Philadelphia, PA, October 1, 2007 Newer ultrasound and magnetic resonance (MR) imaging tests yield encouraging initial results in diagnosing fibrosis (scarring) and cirrhosis of the liver, according to three studies in the October issue of the journal Clinical Gastroenterology and Hepatology.
With further research, these and other non-invasive imaging techniques may reduce the need for biopsiesprocedures done to obtain a tissue sampleto determine the presence and severity of fibrosis and cirrhosis.
Two of the three new papers evaluated techniques of elastographytests that evaluate reactions to ultrasound vibrations or energy waves as a means of measuring the elasticity or stiffness of the liver tissue. Lower elasticity (or higher stiffness) corresponds to increased fibrosis or scarring. When fibrosis becomes severe, it signals the presence of cirrhosis.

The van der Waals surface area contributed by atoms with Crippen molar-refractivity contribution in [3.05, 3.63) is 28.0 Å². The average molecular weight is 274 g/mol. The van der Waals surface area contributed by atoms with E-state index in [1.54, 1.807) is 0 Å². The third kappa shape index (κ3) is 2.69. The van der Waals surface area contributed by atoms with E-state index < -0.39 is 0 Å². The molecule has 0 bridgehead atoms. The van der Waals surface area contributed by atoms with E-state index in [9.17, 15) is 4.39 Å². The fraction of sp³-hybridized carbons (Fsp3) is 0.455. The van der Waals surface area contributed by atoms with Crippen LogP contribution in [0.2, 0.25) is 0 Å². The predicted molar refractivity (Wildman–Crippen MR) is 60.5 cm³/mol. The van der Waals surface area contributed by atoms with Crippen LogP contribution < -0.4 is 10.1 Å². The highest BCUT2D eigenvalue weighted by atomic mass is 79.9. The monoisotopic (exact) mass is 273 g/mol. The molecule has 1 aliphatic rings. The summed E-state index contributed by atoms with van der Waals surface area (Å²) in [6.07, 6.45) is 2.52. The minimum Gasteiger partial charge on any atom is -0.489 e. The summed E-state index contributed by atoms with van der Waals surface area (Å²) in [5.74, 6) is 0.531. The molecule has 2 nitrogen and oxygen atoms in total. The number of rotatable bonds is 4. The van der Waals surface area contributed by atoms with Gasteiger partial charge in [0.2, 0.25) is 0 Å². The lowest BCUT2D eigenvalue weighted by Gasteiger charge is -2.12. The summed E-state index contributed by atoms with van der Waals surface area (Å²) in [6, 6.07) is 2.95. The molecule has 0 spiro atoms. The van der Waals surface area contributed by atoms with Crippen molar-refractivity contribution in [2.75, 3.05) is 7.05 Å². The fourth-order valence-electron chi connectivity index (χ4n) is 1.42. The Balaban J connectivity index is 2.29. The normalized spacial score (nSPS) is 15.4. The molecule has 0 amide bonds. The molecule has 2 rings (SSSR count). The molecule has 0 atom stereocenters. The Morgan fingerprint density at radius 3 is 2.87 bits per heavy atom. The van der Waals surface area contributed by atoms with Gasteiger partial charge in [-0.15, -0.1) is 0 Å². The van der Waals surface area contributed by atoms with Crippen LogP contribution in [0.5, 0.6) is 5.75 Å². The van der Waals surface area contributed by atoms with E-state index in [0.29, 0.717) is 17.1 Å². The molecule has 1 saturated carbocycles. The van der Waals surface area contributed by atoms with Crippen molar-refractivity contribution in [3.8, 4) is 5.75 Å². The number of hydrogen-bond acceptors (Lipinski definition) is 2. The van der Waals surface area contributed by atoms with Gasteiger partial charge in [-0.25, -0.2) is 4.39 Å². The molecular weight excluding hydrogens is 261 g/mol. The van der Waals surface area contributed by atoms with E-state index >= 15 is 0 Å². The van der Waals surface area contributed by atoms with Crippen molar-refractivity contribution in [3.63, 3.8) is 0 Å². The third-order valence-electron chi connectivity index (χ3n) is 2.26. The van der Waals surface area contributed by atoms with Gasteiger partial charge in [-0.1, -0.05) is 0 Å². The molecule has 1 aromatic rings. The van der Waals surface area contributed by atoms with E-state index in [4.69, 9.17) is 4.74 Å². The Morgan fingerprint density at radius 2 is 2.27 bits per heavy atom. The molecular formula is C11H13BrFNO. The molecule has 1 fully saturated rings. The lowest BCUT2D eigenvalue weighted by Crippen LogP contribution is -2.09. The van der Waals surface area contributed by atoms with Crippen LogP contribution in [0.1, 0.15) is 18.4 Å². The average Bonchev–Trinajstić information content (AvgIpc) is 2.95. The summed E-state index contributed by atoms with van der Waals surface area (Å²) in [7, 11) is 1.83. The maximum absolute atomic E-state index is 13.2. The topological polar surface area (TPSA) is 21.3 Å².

Dr. Jayant A. Talwalkar and colleagues of Mayo Clinic College of Medicine, Rochester, Minn., analyzed the current evidence on ultrasound-based transient elastographythe approach that has received the most research attention to date. Based on data from 18 previous studies, the ultrasound test was highly accurate in identifying patients with cirrhosis, defined as severe (stage IV) fibrosis of the liver. About 90 percent of patients with cirrhosis were correctly identified by ultrasound-based transient elastography. The test was somewhat less accurate in detecting less-severe fibrosis.
Because the studies used differing cutoff points, the analysis could not establish the true accuracy of this emerging technology. The researchers highlight the need for additional high-quality studies including patients with liver fibrosis ranging from mild to severe.
Dr. Meng Yin and colleagues, also of Mayo Clinic College of Medicine, evaluated a different approach to measuring liver elasticity/stiffness: MR elastography. Although the principle is the same as with the ultrasound
|Contact: Jayne Dawkins|